Breaking hearts and arms

The AQ‘s Sarah Morin shares the story of her first ever date with a pro-life Christian boy  all in the name of free books and chocolate.

I accidentally threatened to break my first date’s arm. 

I didn’t actually end up breaking it. His heart, on the other hand, is another story. 

I was shy and bookish and refused to enter into the high school dating scene, but I wanted a prom date.

More importantly, I wanted the free book and box of gourmet chocolates I later got when he “prom-posed.”

I am still willing to date anyone in exchange for gourmet chocolates and books.

Prom dates, however, were like the latest iPhones — all the cool people had one. I wanted to be cool. 

I still want to be cool. 

We came from two different worlds. My friends and I were high-achieving predominately gay art nerds. We spent our lunch hours doing homework and discussing social issues. My parents were adamantly liberal — the pro-choice, pro-assisted-suicide heathens his family probably abhorred.

He came from a family of five children. His father was head of an anti-assisted-suicide group. They regularly attended church (my family never went to church). He even had a Biblical name. His name was James. He was a member of the God Squad, a legitimate high school group that protested abortion and went on prayer crawls. A prayer crawl is like a pub crawl, except it’s less pub-y. Actually, there are no pubs. There’s no alcohol. It’s just praying (and crawling?). The incentive is not alcohol. It’s Jesus. I am unclear on whether they actually crawl. 

James asked me on a Valentine’s Day “thing” to the most romantic of places: Pizza Hut. 

We’d played chess during our lunch break at school before, but this was our first outing (ouuu).

A few nights before my first-ever date, I had a terrible nightmare. I dreamt I was married to him. It was one of those dreams you were sure was reality in the moment. We had eight children and lived in a house in the middle of nowhere. Every wall in the house was painted white and I was staring at a blank Word document. I was a writer, but I couldn’t seem to write. He came up behind me, placed his hand on my shoulder, asked if I was having trouble writing and then said, “Don’t worry, you don’t need to be a good writer, you just need to be a good wife and homemaker.”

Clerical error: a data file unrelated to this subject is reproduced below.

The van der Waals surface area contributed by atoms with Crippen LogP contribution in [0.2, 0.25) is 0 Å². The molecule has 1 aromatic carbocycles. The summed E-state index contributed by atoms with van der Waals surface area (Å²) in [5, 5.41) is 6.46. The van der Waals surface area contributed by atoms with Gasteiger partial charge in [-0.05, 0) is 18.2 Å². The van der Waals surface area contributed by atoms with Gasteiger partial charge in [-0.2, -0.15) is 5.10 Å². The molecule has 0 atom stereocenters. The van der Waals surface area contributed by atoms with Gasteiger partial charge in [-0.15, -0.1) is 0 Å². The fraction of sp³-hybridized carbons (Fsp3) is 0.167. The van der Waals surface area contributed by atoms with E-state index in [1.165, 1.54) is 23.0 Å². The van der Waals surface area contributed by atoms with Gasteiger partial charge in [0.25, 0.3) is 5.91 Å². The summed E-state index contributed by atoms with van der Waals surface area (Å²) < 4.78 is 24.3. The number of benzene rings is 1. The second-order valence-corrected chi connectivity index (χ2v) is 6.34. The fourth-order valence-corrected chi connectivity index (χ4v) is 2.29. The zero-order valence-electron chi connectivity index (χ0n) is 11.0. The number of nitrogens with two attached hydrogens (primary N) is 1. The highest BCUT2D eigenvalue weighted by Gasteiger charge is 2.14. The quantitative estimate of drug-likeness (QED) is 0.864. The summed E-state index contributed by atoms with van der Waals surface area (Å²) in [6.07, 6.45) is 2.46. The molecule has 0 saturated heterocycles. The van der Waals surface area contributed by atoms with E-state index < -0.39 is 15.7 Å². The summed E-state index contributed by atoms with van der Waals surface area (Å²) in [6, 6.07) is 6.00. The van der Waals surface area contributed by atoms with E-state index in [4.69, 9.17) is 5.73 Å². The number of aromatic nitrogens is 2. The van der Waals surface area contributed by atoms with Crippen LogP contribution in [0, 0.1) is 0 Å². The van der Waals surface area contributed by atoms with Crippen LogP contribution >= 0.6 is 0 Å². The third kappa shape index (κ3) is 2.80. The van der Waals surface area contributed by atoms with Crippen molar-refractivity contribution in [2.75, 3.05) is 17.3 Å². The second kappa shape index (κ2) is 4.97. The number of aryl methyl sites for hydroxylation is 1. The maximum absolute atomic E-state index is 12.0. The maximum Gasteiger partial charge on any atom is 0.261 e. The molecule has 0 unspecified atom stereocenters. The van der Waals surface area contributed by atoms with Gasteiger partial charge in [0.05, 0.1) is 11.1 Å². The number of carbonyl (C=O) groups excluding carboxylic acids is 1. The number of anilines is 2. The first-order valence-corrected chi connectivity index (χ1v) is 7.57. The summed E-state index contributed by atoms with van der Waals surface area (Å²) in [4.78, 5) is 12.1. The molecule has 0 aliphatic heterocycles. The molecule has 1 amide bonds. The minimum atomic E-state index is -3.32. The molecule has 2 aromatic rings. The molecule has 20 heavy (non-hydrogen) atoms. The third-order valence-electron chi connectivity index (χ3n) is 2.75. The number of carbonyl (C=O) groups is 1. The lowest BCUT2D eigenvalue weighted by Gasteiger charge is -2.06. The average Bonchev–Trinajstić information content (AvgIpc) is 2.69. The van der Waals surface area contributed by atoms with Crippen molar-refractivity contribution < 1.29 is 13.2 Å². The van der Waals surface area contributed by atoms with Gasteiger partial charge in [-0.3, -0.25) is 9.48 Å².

I woke up screaming. 

I spent the day before the date panicking. 

“Oh my god, what if he offers to pay?” I asked my best friend. 

That would officially confirm that it was a date. That we were dating.


If he paid for my meal, we would be bonded for life. Basically married. My nightmare would come true and I would be a married homemaker with eight children in a house with white walls in the countryside and a non-feminist partner in a loveless marriage.

I simply could not allow it. I was, and still am, an independent woman who can pay for her own meal — gourmet chocolates and a free book aside, however. 

My best friend understood my future loveless-marriage-eight-children dilemma.

“Just threaten to break his arms or something. He can’t pay if his arms are broken,” she said. 

True enough.

So the next day, his dad drove us into town for the occasion. I had the overwhelming urge to throw open the car door and tumble out as Christian rock music played from the speakers. 

In fact, I was planning how to do just that when his dad told me to guess who his favourite saint was. I wasn’t aware people had favourite saints. I knew approximately two saints. Coincidentally, his favourite saint was Saint Thomas, which was almost enough incentive to turn me off of attending St. Thomas University.

After arriving at the dingy Pizza Hut and conversing awkwardly for an hour, we went to the cash register to pay. He pulled out his wallet just as I pulled out mine.

“Don’t worry, I’ll pay,” he said.

But I was very worried about having eight children and being incapable of writing.

I snapped my wallet closed, looked him dead in the eyes and said in my small, quiet, serious voice, “I’m going to have to break your arms.”

He started back at me in utter terror.

I felt a personal sense of pride at being perceived as tough. 

“It’s a joke,” I said. “I’m joking. My friend said if I let you pay, I’d have to break your arms.”

He was still terrified. 

“I’m not going to break your arms,” I said.

He stammered something to the effect of, “That’s good … Good, I’m glad.”

And we still went to prom together two months later. 

Four months later, I began ghosting him and questioning my sexuality.

Like an iPhone, our relationship was short-lived.

A year later, I found out he became a fervent anti-abortion activist. Naturally, I deleted my prom photos with him from my Facebook.

Two years later, I unfriended him.

We were two different people on separate paths whose lives happened to cross, briefly and regrettably. 

I had pushed myself to be in a relationship I didn’t have interest in pursuing, simply so I could be like everyone else. 

I didn’t break his arm, but I think I broke his heart.

The point is, you shouldn’t rush to jump into a relationship at a young age, or at any age.

You should only do it if free books and chocolate are involved. In that case, don’t be afraid to break a few arms.

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